Sex, Lies, and Open Sesame In Richard Burton? s translation of Arabian Nights, several stories revolve around three ideas; sex, lies, and violence. It seems that one idea hinges on another and the stories use one to justify the other. This paper will explore the use of sex, lies, and violence and their interdependence on one another throughout three stories. These stories are "The Story of King Shahryar and His Brother,"Ali Baba and the Forty Thieves," and "The Hunchback? s Tale." It will also discuss the strange use of these ideas in the stories as well as Arabian culture.
Sex has been a mainstay in literature for countless years. Many love stories reach their highest point when the two perfect lovers consummate their relationship. However in Arabian Nights the idea of sex many times is used to create conflict or controversy and therefore leading to lies and / or violence. In "The Story of King Shahryar and His Brother," King Zamon, after realizing that he forgot a present to bring to his brother, returns home to find his wife naked in the arms of a black cook. He is so enraged that he kills them both there by cutting them into two.
Here is an example of sex promoting violence in the story. When King Zamon arrives in his brother? s kingdom he is overcome with grief however he does not tell his brother of what occurred in his home. The act of violence has sparked the need to lie about his actions and therefore continues the chain of sex, lies, and violence. Again in the same story a discovery of sex is made. While King Shahryar is on a hunting expedition, Shah Zamon discovers his brother wife involved in an orgy wife a black slave, several white slaves, and the King? s concubines.
"Then they stripped off their clothes, and Shah Zamon suddenly realized that ten of them were women, concubines of the King, and the other ten white slaves." (Page 5) After that they paired of and the men mounted the women and the queen cried for her black lover, "Come to me right now, my lord Saeed!" (Page 5) The black slave came to her and then mounted her, all the while Shah Zamon has been watching. After struggling with the information, Shah Zamon decides to tell his brother and after discovering the truth King Shahryar decided that no woman could be trusted. He then developed a plan; first he killed his wife, her lover, the concubines, and the white slaves. Then he decided, "He also swore a binding oath that whenever he married, he would take his new wife? s maidenhead at night and slay her the next morning to make sure of his honor, for he was convinced that there never was or could be one chaste woman upon the face of this earth." (Page 12) This example once again proves that sex, lies, and violence all spins the web of problems that we see in this book.
Violence is a concept that takes on many different uses in Arabian culture. It is used both as a means of killing, protecting, and punishing. In "Ali Baba and the Forty Thieves," after Ali Baba finds treasure in the cave of the thieves, his brother Kasim is jealous and follows him back only to get caught within the cave. When he is discovered by the thieves he is not only murdered but also his body is used to fore warn others. "? they (the thieves) decided to quarter Kasim? s dead body and hang two parts on the right and two parts on the left of the door so that the sight would be a warning of doom to all those who might dare enter the cave." (Page 113) This is a prime example of how cruelty and violence go together in Arabian culture.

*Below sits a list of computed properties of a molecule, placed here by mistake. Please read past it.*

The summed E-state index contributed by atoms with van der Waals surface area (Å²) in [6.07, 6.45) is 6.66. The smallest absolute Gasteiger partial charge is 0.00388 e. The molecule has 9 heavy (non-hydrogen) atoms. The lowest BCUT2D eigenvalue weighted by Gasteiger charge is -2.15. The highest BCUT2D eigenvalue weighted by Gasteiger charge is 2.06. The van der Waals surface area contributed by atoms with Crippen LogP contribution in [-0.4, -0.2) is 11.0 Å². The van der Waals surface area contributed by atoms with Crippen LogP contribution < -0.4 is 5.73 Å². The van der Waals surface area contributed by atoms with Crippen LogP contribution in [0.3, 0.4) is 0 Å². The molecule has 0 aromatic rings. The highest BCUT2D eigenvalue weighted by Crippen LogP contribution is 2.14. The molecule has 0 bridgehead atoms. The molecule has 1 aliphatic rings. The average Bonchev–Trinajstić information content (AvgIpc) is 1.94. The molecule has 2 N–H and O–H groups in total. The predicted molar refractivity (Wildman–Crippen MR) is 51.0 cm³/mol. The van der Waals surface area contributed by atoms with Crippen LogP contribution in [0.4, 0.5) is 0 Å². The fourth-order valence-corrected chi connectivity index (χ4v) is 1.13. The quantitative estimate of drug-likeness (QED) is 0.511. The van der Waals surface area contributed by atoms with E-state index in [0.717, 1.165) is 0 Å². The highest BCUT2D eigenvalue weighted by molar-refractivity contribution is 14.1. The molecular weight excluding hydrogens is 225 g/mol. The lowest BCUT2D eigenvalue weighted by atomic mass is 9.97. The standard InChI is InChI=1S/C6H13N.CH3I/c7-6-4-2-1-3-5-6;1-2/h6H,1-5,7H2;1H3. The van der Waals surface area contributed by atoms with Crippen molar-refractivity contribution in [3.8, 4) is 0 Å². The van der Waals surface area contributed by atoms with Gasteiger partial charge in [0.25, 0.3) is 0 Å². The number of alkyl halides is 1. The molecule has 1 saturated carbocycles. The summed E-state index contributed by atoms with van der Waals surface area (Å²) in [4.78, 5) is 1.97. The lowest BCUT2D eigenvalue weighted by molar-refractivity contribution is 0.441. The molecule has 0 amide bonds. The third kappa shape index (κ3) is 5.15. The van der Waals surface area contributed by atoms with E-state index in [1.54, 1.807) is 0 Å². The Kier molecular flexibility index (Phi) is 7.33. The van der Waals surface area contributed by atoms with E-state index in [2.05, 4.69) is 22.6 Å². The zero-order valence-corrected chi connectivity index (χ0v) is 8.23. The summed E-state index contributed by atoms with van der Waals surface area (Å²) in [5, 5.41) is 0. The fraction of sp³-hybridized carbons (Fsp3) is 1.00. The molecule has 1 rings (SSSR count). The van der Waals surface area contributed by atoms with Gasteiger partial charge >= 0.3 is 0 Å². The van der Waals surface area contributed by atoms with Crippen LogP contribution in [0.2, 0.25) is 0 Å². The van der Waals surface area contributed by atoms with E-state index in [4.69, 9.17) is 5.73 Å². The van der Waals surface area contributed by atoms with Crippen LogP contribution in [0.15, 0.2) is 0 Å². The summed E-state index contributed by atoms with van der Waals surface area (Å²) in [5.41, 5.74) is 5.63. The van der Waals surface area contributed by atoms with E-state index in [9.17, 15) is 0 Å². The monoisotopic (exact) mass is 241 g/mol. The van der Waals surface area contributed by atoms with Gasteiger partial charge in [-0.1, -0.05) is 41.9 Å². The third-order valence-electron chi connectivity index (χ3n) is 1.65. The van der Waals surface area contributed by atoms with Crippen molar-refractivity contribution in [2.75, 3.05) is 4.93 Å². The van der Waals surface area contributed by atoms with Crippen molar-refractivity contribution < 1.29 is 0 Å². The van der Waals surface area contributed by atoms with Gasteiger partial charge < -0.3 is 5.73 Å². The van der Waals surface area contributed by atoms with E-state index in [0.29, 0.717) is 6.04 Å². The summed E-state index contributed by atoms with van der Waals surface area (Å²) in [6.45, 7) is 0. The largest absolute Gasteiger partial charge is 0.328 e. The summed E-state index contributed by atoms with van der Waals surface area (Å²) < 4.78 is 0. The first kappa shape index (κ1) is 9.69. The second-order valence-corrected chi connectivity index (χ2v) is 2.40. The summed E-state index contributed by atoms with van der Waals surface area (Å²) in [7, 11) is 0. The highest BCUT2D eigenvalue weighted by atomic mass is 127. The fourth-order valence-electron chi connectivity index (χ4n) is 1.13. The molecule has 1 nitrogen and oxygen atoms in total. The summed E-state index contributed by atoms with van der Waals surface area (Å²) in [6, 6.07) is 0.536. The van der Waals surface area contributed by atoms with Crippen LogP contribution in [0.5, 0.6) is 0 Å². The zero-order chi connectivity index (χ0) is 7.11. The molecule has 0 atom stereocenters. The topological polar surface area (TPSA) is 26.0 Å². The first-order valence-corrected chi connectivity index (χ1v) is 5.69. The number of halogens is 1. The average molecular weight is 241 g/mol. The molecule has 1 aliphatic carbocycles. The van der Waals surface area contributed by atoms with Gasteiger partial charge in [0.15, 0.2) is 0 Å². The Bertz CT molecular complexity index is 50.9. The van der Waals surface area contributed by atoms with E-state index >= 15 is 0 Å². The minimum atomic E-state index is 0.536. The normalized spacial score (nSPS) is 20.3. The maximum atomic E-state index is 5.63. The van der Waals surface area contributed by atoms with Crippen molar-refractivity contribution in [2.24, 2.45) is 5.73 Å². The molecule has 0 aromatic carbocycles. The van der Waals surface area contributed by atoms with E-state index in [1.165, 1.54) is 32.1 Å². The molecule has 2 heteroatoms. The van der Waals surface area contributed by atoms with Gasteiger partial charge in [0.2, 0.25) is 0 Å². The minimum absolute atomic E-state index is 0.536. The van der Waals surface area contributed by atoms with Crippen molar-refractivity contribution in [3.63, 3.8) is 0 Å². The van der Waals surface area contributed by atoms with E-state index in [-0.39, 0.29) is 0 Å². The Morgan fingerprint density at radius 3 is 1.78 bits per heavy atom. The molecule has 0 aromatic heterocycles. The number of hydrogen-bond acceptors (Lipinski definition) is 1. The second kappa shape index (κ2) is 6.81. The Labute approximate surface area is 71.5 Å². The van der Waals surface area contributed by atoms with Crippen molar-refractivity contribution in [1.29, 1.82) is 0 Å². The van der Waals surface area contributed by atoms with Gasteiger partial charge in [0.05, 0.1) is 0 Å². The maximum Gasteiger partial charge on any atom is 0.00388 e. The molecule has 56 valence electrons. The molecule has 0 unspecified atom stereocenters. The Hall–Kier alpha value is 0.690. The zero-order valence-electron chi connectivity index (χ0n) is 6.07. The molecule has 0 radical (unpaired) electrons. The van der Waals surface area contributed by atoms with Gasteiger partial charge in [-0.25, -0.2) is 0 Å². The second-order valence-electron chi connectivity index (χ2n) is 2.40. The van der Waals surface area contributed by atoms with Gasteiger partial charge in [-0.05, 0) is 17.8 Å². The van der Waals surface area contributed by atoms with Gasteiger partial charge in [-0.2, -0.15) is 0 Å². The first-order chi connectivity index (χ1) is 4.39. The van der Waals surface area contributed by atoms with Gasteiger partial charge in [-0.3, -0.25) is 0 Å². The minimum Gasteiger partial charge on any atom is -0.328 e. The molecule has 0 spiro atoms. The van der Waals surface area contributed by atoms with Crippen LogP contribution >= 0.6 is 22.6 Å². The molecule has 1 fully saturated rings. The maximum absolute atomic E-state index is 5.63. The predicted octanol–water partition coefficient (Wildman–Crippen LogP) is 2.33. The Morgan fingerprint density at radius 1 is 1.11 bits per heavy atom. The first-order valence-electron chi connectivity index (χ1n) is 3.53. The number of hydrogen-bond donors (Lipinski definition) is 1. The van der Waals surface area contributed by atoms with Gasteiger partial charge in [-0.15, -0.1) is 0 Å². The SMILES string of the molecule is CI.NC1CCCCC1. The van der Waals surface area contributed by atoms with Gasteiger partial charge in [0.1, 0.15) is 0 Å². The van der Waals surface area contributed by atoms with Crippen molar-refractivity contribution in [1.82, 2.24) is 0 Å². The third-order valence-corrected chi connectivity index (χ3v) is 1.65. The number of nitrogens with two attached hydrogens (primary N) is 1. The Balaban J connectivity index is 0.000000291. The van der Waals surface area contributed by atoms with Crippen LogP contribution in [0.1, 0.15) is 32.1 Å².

Betrayal and deception are seen as a crime punishable by torture and a gruesome death. The graphic nature of the violence described in the book reveals a startling look into Arabian values. Again in "Ali Baba and the Forty Thieves," Morgiana, Ali Baba? s servant realizes that the thieves are hiding in the large oil jars. Upon this realization she decides to kill them in order to protect her master. "After it was done she bailed it (the oil) out in potfuls and carried the boiling liquid into the courtyard, where she poured the seething-hot contents into the leathern jars one by one. Since the thieves were unable to escape, they were scolded to death, and every jar contained a corpse." (Page 124) This truly viscous act although used in self-defense is very unsettling.
Morgiana commits this act without any hesitation or reservation, and most importantly with no remorse. This incident gives the reader an insight into how violence was perceived in this time. Violent acts seemed to be permissible as long as they were justified. Lies are a prominent figure in many of the stories presented in Arabian Nights. In "The Hunchback? s Tale' a lie that began with the tailor spun out of control until all that were involved became responsible for the so-called death of the hunchback. The tailor realized the hunchback was dead and brought him to the Jew who thought that he himself had killed him.
The Jew brought the body to the Steward who thought that he had killed him and he then brought the body to an alley where the Christian thought that he killed him. Here the reader sees how one lie has spun out of control and now these four men are all accountable for the death. Because of these lies all four men would have been hung had it not been for the fact that the hunchback was not really dead. This illustrates that lying in Arabian society is looked down upon. Stories such as these are most often written to reflect society and it? s values. Clearly lying in this story was taught to be a bad thing unlike violence in other stories.
Throughout this compilation of stories three ideas work together to paint a picture to the reader of what life and values were in this time. Sex, lies, and violence are all vital characters in Arabian Nights and are dependent on one another to tell the story as intended.